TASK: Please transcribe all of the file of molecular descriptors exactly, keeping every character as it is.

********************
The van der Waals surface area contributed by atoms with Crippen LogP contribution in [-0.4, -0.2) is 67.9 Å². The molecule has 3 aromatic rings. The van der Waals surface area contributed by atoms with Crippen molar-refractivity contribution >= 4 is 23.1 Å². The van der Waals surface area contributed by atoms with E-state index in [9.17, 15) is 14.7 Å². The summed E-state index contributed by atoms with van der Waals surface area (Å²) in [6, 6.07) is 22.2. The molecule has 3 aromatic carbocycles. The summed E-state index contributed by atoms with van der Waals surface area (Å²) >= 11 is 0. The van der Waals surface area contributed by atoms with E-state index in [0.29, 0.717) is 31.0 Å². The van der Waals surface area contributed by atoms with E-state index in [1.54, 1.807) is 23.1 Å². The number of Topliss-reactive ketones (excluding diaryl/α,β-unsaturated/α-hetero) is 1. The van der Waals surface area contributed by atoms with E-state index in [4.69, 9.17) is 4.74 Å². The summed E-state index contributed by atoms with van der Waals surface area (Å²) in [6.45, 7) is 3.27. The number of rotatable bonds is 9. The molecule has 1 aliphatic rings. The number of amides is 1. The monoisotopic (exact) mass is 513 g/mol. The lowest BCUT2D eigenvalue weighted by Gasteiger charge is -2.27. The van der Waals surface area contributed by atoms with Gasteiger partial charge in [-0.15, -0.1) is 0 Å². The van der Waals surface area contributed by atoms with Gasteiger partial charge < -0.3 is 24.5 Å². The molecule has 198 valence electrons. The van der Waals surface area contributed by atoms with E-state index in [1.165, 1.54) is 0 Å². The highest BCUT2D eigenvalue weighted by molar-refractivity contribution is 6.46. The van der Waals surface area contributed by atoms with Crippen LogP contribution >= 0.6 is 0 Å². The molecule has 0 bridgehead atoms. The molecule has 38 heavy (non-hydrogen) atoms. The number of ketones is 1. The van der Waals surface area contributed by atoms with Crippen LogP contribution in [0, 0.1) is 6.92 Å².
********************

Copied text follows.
The van der Waals surface area contributed by atoms with Crippen LogP contribution in [-0.4, -0.2) is 67.9 Å². The molecule has 3 aromatic rings. The van der Waals surface area contributed by atoms with Crippen molar-refractivity contribution >= 4 is 23.1 Å². The van der Waals surface area contributed by atoms with E-state index in [9.17, 15) is 14.7 Å². The summed E-state index contributed by atoms with van der Waals surface area (Å²) in [6, 6.07) is 22.2. The molecule has 3 aromatic carbocycles. The summed E-state index contributed by atoms with van der Waals surface area (Å²) >= 11 is 0. The van der Waals surface area contributed by atoms with E-state index in [0.29, 0.717) is 31.0 Å². The van der Waals surface area contributed by atoms with E-state index in [1.54, 1.807) is 23.1 Å². The number of Topliss-reactive ketones (excluding diaryl/α,β-unsaturated/α-hetero) is 1. The van der Waals surface area contributed by atoms with E-state index in [4.69, 9.17) is 4.74 Å². The summed E-state index contributed by atoms with van der Waals surface area (Å²) in [6.45, 7) is 3.27. The number of rotatable bonds is 9. The molecule has 1 aliphatic rings. The number of amides is 1. The monoisotopic (exact) mass is 513 g/mol. The lowest BCUT2D eigenvalue weighted by Gasteiger charge is -2.27. The van der Waals surface area contributed by atoms with Gasteiger partial charge in [-0.15, -0.1) is 0 Å². The van der Waals surface area contributed by atoms with Gasteiger partial charge < -0.3 is 24.5 Å². The molecule has 198 valence electrons. The van der Waals surface area contributed by atoms with E-state index in [1.165, 1.54) is 0 Å². The highest BCUT2D eigenvalue weighted by molar-refractivity contribution is 6.46. The van der Waals surface area contributed by atoms with Crippen LogP contribution >= 0.6 is 0 Å². The molecule has 0 bridgehead atoms. The molecule has 38 heavy (non-hydrogen) atoms. The number of ketones is 1. The van der Waals surface area contributed by atoms with Crippen LogP contribution in [0, 0.1) is 6.92 Å².